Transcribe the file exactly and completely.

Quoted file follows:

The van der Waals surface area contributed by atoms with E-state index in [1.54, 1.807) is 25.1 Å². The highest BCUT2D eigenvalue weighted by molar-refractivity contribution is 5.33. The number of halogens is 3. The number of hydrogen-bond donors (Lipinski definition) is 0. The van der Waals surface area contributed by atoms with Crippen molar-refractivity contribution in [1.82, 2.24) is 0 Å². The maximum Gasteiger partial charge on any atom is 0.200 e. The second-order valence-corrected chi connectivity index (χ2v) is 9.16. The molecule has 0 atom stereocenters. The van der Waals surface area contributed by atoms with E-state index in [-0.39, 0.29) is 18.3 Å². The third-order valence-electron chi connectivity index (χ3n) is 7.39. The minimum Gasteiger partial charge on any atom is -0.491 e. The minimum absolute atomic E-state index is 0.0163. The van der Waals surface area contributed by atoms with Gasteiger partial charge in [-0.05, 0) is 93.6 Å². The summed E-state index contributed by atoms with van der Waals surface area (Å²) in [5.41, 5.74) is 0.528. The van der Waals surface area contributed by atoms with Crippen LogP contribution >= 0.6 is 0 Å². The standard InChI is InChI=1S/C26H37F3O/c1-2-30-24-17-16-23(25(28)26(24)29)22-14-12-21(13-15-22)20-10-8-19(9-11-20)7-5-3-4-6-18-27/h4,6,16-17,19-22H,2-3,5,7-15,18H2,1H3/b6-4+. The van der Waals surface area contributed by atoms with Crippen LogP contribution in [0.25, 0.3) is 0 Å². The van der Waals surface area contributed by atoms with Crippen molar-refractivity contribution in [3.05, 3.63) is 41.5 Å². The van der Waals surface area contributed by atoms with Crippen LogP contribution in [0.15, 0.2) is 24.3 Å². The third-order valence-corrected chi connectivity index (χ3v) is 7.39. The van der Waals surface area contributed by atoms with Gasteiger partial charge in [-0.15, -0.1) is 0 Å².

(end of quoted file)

The van der Waals surface area contributed by atoms with E-state index in [1.54, 1.807) is 25.1 Å². The highest BCUT2D eigenvalue weighted by molar-refractivity contribution is 5.33. The number of halogens is 3. The number of hydrogen-bond donors (Lipinski definition) is 0. The van der Waals surface area contributed by atoms with Crippen molar-refractivity contribution in [1.82, 2.24) is 0 Å². The maximum Gasteiger partial charge on any atom is 0.200 e. The second-order valence-corrected chi connectivity index (χ2v) is 9.16. The molecule has 0 atom stereocenters. The van der Waals surface area contributed by atoms with E-state index in [-0.39, 0.29) is 18.3 Å². The third-order valence-electron chi connectivity index (χ3n) is 7.39. The minimum Gasteiger partial charge on any atom is -0.491 e. The minimum absolute atomic E-state index is 0.0163. The van der Waals surface area contributed by atoms with Gasteiger partial charge in [-0.05, 0) is 93.6 Å². The summed E-state index contributed by atoms with van der Waals surface area (Å²) in [5.41, 5.74) is 0.528. The van der Waals surface area contributed by atoms with Crippen LogP contribution >= 0.6 is 0 Å². The standard InChI is InChI=1S/C26H37F3O/c1-2-30-24-17-16-23(25(28)26(24)29)22-14-12-21(13-15-22)20-10-8-19(9-11-20)7-5-3-4-6-18-27/h4,6,16-17,19-22H,2-3,5,7-15,18H2,1H3/b6-4+. The van der Waals surface area contributed by atoms with Crippen LogP contribution in [0.25, 0.3) is 0 Å². The van der Waals surface area contributed by atoms with Crippen molar-refractivity contribution in [3.05, 3.63) is 41.5 Å². The van der Waals surface area contributed by atoms with Crippen LogP contribution in [0.15, 0.2) is 24.3 Å². The third-order valence-corrected chi connectivity index (χ3v) is 7.39. The van der Waals surface area contributed by atoms with Gasteiger partial charge in [-0.15, -0.1) is 0 Å².